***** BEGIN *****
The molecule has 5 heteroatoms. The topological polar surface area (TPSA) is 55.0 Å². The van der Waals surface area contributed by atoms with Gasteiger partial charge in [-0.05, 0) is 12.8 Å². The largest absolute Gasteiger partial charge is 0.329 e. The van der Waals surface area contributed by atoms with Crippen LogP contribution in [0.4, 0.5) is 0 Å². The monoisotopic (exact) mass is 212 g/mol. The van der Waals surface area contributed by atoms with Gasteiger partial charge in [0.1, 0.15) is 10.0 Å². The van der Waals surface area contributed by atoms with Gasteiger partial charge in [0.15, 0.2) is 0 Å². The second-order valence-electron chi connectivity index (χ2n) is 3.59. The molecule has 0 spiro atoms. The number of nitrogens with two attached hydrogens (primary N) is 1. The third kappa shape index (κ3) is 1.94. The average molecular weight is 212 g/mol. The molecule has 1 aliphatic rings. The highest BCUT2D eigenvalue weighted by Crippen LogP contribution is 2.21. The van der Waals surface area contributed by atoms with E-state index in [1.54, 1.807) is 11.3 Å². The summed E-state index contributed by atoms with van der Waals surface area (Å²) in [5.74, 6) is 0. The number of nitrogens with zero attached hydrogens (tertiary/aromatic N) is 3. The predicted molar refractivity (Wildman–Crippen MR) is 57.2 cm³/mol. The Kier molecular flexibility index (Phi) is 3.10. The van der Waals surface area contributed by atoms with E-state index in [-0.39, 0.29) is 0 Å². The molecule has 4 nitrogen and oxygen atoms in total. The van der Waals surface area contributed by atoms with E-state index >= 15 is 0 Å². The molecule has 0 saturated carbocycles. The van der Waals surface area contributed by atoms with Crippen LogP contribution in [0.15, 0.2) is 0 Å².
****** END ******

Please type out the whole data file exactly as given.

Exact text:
The molecule has 5 heteroatoms. The topological polar surface area (TPSA) is 55.0 Å². The van der Waals surface area contributed by atoms with Gasteiger partial charge in [-0.05, 0) is 12.8 Å². The largest absolute Gasteiger partial charge is 0.329 e. The van der Waals surface area contributed by atoms with Crippen LogP contribution in [0.4, 0.5) is 0 Å². The monoisotopic (exact) mass is 212 g/mol. The van der Waals surface area contributed by atoms with Gasteiger partial charge in [0.1, 0.15) is 10.0 Å². The van der Waals surface area contributed by atoms with Gasteiger partial charge in [0.15, 0.2) is 0 Å². The second-order valence-electron chi connectivity index (χ2n) is 3.59. The molecule has 0 spiro atoms. The number of nitrogens with two attached hydrogens (primary N) is 1. The third kappa shape index (κ3) is 1.94. The average molecular weight is 212 g/mol. The molecule has 1 aliphatic rings. The highest BCUT2D eigenvalue weighted by Crippen LogP contribution is 2.21. The van der Waals surface area contributed by atoms with E-state index in [1.54, 1.807) is 11.3 Å². The summed E-state index contributed by atoms with van der Waals surface area (Å²) in [5.74, 6) is 0. The number of nitrogens with zero attached hydrogens (tertiary/aromatic N) is 3. The predicted molar refractivity (Wildman–Crippen MR) is 57.2 cm³/mol. The Kier molecular flexibility index (Phi) is 3.10. The van der Waals surface area contributed by atoms with E-state index in [-0.39, 0.29) is 0 Å². The molecule has 4 nitrogen and oxygen atoms in total. The van der Waals surface area contributed by atoms with E-state index >= 15 is 0 Å². The molecule has 0 saturated carbocycles. The van der Waals surface area contributed by atoms with Crippen LogP contribution in [0.15, 0.2) is 0 Å².